When selecting a vendor, closely examine their credentials. Do they have a track record of successful delivery of similar projects? All backed up by references? Thorough checks need to be made on financial stability, technical competence, infrastructure and working practices. Meet a selection of companies face to face; invest time assessing the various proposals. Rigorously explore the range of operating and commercial models on offer. Find the one best-equipped to deliver your needs.

Good outsourcing contracts clearly define success and failure, but should not be overburdened with excessive metrics. Some outsourcing contracts have about 80 metrics. Truly optimised contracts have less than ten. Less is definitely more; there is a tendency, under a deluge of information, not to use it wisely. Concentrate on the big issues at the centre of the original business case.

Before you sign the contract, consider your exit strategy. All too often, exit doesn’t get the attention it deserves until it is on the horizon – when it’s too late, and you are painted into a corner, surrounded by exit charges. That’s when costs can skyrocket. Beware contracts stating ‘no additional costs on exit’ – these regularly lead to suppliers under-servicing at the contract’s end, incurring additional, unplanned for costs.

Although it is not possible to design a detailed exit strategy at the signing stage, good contracts include covenants to test and update exit clauses throughout the outsourcing life cycle. The full plan will include provisions for replacing supplier-owned technology, secure transfer of intellectual property and avoiding supplier lock-in, keeping your options open on a re-tender.


Another thing to consider at the tender stage is cultural fit. Management teams will be working together on a daily basis. Employees may be transferred to the partner organisation as part of the contract. It is absolutely vital that the values and culture of the organisations are aligned. The only way to truly assess this is to spend time with the team and monitor the chemistry. Speaking directly to managers already dealing with the vendor is another great way of getting a feel for their working culture.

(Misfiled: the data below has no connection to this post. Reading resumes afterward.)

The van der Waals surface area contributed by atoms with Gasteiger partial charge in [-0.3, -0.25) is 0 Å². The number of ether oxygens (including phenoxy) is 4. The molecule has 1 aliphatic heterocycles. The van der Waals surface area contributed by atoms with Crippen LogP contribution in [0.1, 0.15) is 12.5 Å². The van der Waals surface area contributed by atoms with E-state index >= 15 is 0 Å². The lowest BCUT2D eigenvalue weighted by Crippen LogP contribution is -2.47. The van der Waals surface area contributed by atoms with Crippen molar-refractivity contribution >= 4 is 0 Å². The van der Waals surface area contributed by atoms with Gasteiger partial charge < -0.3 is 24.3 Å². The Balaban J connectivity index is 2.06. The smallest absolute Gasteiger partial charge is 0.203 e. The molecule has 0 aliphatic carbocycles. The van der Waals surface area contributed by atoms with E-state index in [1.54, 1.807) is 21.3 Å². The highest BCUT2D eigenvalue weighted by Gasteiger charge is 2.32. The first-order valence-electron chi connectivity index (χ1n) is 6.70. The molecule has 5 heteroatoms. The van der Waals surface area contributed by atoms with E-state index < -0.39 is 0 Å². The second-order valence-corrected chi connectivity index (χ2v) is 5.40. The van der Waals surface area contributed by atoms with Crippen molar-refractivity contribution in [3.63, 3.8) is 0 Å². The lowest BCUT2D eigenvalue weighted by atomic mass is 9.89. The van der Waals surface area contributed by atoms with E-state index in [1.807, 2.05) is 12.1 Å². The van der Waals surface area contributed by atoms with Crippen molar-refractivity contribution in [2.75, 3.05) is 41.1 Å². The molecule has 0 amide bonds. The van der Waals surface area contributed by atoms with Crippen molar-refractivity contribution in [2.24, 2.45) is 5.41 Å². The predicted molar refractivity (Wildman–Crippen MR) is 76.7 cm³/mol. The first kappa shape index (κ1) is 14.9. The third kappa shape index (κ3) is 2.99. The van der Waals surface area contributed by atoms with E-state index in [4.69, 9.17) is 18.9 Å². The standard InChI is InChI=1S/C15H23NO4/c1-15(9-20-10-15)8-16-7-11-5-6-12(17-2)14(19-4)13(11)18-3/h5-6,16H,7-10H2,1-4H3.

Culture is particularly pertinent when considering sending work offshore, which the recent Cabinet Office guidance suggests may be happening more and more. In fact, the section Annex B – Offshoring and UK jobs is so loaded with pro-offshoring facts and figures, it could be aptly entitled Offshoring Objection Handling Crib Sheet.

If you are considering taking advantage of labour cost arbitrage by offshoring – and, done astutely it can be a great way to trim costs, at no detriment to service quality – make sure to build in robust contract clauses concerning security requirements, protection of personal data, confidentiality and staff vetting. That said, all outsourcing contracts concerning sensitive data should contain such clauses. Data is no less safe offshore – rogue elements exist all over the world, including the UK. So get the right processes in place to keep you data locked away from unscrupulous eyes.

The National Outsourcing Association is always keen to hear from representatives of government departments wanting to improve their outsourcing skills and become savvier procurers of services. Outsourcing, done properly, is a proven way to reduce costs, and optimise service quality. If outsourcing is to be part of the Government’s austerity plan, and judging by the paperwork coming out of Whitehall, it most certainly is, skill up to get the perfect deal.